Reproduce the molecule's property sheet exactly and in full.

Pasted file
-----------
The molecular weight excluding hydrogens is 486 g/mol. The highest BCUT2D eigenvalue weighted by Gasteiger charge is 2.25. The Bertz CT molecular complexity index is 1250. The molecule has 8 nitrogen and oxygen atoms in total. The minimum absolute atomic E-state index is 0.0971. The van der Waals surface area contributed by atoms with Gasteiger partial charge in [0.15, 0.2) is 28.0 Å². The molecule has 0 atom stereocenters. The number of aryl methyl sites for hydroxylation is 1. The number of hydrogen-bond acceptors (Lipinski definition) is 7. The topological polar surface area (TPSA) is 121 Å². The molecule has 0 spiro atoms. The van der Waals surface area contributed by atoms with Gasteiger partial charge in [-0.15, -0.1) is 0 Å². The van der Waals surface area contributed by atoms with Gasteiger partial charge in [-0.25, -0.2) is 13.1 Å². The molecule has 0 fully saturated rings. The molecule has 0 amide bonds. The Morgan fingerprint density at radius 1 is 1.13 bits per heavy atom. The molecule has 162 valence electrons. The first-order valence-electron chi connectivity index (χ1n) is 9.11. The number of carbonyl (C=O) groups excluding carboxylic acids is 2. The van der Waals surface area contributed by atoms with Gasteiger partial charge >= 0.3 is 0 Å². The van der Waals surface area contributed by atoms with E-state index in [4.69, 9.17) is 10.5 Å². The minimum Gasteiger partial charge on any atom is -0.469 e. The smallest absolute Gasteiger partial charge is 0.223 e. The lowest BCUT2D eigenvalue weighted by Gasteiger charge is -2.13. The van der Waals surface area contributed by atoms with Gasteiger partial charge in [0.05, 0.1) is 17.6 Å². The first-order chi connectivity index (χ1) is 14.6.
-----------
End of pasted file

The molecular weight excluding hydrogens is 486 g/mol. The highest BCUT2D eigenvalue weighted by Gasteiger charge is 2.25. The Bertz CT molecular complexity index is 1250. The molecule has 8 nitrogen and oxygen atoms in total. The minimum absolute atomic E-state index is 0.0971. The van der Waals surface area contributed by atoms with Gasteiger partial charge in [0.15, 0.2) is 28.0 Å². The molecule has 0 atom stereocenters. The number of aryl methyl sites for hydroxylation is 1. The number of hydrogen-bond acceptors (Lipinski definition) is 7. The topological polar surface area (TPSA) is 121 Å². The molecule has 0 spiro atoms. The van der Waals surface area contributed by atoms with Gasteiger partial charge in [-0.15, -0.1) is 0 Å². The van der Waals surface area contributed by atoms with Gasteiger partial charge in [-0.25, -0.2) is 13.1 Å². The molecule has 0 fully saturated rings. The molecule has 0 amide bonds. The Morgan fingerprint density at radius 1 is 1.13 bits per heavy atom. The molecule has 162 valence electrons. The first-order valence-electron chi connectivity index (χ1n) is 9.11. The number of carbonyl (C=O) groups excluding carboxylic acids is 2. The van der Waals surface area contributed by atoms with Gasteiger partial charge >= 0.3 is 0 Å². The van der Waals surface area contributed by atoms with E-state index in [4.69, 9.17) is 10.5 Å². The minimum Gasteiger partial charge on any atom is -0.469 e. The smallest absolute Gasteiger partial charge is 0.223 e. The lowest BCUT2D eigenvalue weighted by Gasteiger charge is -2.13. The van der Waals surface area contributed by atoms with Gasteiger partial charge in [0.05, 0.1) is 17.6 Å². The first-order chi connectivity index (χ1) is 14.6.